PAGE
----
It's National Small Business Week. Is Your Phone Ringing Off the Hook? Every day, American small businesses receive an astounding 400 million calls from customers.

By Bob Summers

Opinions expressed by Entrepreneur contributors are their own.

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This week America is celebrating our country's 30.2 million small businesses. And while there will be National Small Business Week parties inside brick-and-mortar stores and deals on ecommerce sites, we should be thanking Alexander Graham Bell because the telephone is still the lifeline for local businesses, even in the digital age.

Every day, American small businesses receive an astounding 400 million calls from customers wanting to place to-go orders, book appointments, check open hours, inquire about inventory, and more.

Related: 4 Simple Ways to Communicate Better With Your Customers

Phone a friend.

Last week BrightLocal revealed that 60 percent of consumers still prefer to pick up the phone and call local businesses instead of emailing them or contacting them via social media. Why is this still the case in the era of ubiquitous internet? There's two primary reasons.

First, small business don't have the resources to invest in digital marketing and sophisticated communication channels. For example, a custom website can cost around $30,000. Not surprising, BigCommerce found that a whopping 46 percent of small businesses don't even have a website. Other modern technologies, like call tracking platforms and interactive voice response systems, charge by the minute or the call, which makes for unpredictable budgeting and can cause cash flow issues.

The second reason is more human. As customers, we feel a personal connection to our local pizzerias, oil change shops and HVAC repairmen. We call these businesses when we're in a crunch, when we're on-the-go, when we're hungry. We know they'll provide what we need faster than a big company could and better than we could on our own. Small businesses are our friend.

Related: When It Comes to Sales, the Phone Is Your Most Powerful Tool

Phony Problem

Adding to this call volume is spam. In 2018, 26.3 billion robocalls were made to American phones, according to Hiya. That's up 46 percent from 2017's total of 18 billion.

As a result, my team at CallJoy found that nearly half of small business calls go unanswered because owners are just too busy or assume the caller is another spammer. You can't blame them. Not only are robocalls annoying, but falling victim to a fraudulent spam caller is costly. A study from Truecaller estimated that Americans lost $8.9 billion to phone scams in 2017.

But when the phone goes unanswered, customers don't get that sushi roll they were craving or that massage appointment they really wanted. Simply put, spam impacts customer service levels, giving consumers the short end of the stick.

Related: Nearly Half of All Cell Phone Calls Will Be Scam Calls in 2019

Untying the phone line.

This growing volume of customer calls can easily overwhelm any small business, especially when coupled with other factors such as peak call times, seasonal trends or employee turnover. This National Small Business Week, here are five tips local entrepreneurs can use to untie the phone line:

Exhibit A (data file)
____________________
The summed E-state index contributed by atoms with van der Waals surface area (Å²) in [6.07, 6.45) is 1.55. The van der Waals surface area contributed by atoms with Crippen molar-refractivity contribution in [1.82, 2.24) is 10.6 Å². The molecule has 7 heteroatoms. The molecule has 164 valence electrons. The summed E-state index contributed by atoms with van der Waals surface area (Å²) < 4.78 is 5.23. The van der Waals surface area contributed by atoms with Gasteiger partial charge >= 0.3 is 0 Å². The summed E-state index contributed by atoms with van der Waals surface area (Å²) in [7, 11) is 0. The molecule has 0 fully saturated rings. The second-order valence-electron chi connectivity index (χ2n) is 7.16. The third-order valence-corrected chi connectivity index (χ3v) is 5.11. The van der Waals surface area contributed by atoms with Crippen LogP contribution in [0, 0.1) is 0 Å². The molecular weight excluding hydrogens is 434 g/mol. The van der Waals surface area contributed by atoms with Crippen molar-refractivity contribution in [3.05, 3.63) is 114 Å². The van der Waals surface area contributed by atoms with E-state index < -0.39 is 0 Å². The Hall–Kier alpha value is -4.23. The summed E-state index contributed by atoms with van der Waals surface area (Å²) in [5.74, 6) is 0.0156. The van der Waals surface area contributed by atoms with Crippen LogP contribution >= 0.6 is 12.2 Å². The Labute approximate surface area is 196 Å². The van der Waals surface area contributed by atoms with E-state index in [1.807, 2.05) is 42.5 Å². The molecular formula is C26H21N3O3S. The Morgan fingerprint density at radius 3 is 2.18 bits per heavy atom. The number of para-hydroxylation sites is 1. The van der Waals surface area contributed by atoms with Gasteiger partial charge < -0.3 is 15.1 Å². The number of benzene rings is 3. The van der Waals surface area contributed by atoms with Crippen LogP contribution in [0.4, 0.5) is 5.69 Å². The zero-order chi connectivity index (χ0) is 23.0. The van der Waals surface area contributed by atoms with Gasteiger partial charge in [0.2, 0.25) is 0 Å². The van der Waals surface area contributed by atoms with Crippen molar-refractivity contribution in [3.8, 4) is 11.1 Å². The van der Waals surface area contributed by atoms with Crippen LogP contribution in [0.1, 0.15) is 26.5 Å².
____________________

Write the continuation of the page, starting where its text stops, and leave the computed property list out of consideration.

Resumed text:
1. Conduct resource planning. By tracking phone calls, you'll gain insights into your peak call times and what customers are most frequently asking for. This knowledge will empower you to properly plan resources. For example, if the majority of phone calls to your retail store happen between 5-7pm, you might need an extra clerk during that shift. If your beauty salon frequently gets asked about a particular organic shampoo, you might want to stock more of that product.

2. Properly train staff. Oftentimes, the root of long hold times and busy signals is that hostesses, receptionists and clerks aren't properly trained upfront. Assess your training program and manuals and provide cheat sheets to ensure phone calls are fielded efficiently, and with customer service at heart.

3. Predict and answer basic questions. Many calls your business receives are probably basic questions, like open hours and location information. Proactively answer these questions via resources on your website, social channels and your Google My Business profile to save the customer (and you) a phone call.

4. Find affordable, accessible technology tools. From DIY website builders to online ordering and reservations apps to call answering services, new software programs are emerging that harness the power of the Cloud and even artificial intelligence. Best of all, some of these tools are affordable, finally making sophisticated technology accessible to small businesses and big corporations alike.

5. Report spam. Check with your phone company to see if they can block calls from any problematic numbers. If you're in the U.S., register your personal number with the National Do Not Call Registry at: And finally, submit a complaint with the Federal Trade Commission, go to or call 1-888-382-1222.

Despite evolutions in mobile technology and social media, Alexander Graham Bell would be glad to know the telephone continues to be a lifeline for local businesses. And I predict it will remain so for many, many years. Managing your call volume is critical to keeping high levels of customer satisfaction, productivity and profitability. So untie the phone line -- your customers, your employees and your stress level will thank you.

Bob Summers

Founder of CallJoy

Bob Summers is the founder of CallJoy, which was built within Area 120, Google’s internal incubator for experimental ideas. CallJoy is an easy-to-use cloud-based phone agent that enables small business owners to delight customers.

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